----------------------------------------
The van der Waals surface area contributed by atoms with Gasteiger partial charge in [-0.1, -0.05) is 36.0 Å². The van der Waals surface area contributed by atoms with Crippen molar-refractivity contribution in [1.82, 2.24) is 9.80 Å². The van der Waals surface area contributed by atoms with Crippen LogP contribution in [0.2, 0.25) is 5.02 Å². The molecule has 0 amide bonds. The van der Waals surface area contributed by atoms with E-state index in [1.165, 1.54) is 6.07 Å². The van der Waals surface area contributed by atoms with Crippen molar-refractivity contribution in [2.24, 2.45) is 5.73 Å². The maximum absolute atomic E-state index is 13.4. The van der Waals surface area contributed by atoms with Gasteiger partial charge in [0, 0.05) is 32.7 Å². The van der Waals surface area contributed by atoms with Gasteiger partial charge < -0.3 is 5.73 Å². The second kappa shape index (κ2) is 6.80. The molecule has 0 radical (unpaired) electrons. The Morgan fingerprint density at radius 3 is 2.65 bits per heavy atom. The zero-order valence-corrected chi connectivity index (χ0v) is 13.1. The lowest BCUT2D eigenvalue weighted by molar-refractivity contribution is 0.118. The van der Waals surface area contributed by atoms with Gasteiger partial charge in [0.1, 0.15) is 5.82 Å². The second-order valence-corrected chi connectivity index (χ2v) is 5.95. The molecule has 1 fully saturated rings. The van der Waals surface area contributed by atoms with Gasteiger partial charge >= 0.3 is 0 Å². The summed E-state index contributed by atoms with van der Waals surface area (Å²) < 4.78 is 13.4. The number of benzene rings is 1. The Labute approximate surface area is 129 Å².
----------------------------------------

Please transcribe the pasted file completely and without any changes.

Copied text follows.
The van der Waals surface area contributed by atoms with Gasteiger partial charge in [-0.1, -0.05) is 36.0 Å². The van der Waals surface area contributed by atoms with Crippen molar-refractivity contribution in [1.82, 2.24) is 9.80 Å². The van der Waals surface area contributed by atoms with Crippen LogP contribution in [0.2, 0.25) is 5.02 Å². The molecule has 0 amide bonds. The van der Waals surface area contributed by atoms with E-state index in [1.165, 1.54) is 6.07 Å². The van der Waals surface area contributed by atoms with Crippen molar-refractivity contribution in [2.24, 2.45) is 5.73 Å². The maximum absolute atomic E-state index is 13.4. The van der Waals surface area contributed by atoms with Gasteiger partial charge in [0, 0.05) is 32.7 Å². The van der Waals surface area contributed by atoms with Gasteiger partial charge < -0.3 is 5.73 Å². The second kappa shape index (κ2) is 6.80. The molecule has 0 radical (unpaired) electrons. The Morgan fingerprint density at radius 3 is 2.65 bits per heavy atom. The zero-order valence-corrected chi connectivity index (χ0v) is 13.1. The lowest BCUT2D eigenvalue weighted by molar-refractivity contribution is 0.118. The van der Waals surface area contributed by atoms with Gasteiger partial charge in [0.1, 0.15) is 5.82 Å². The second-order valence-corrected chi connectivity index (χ2v) is 5.95. The molecule has 1 fully saturated rings. The van der Waals surface area contributed by atoms with Gasteiger partial charge >= 0.3 is 0 Å². The summed E-state index contributed by atoms with van der Waals surface area (Å²) < 4.78 is 13.4. The number of benzene rings is 1. The Labute approximate surface area is 129 Å².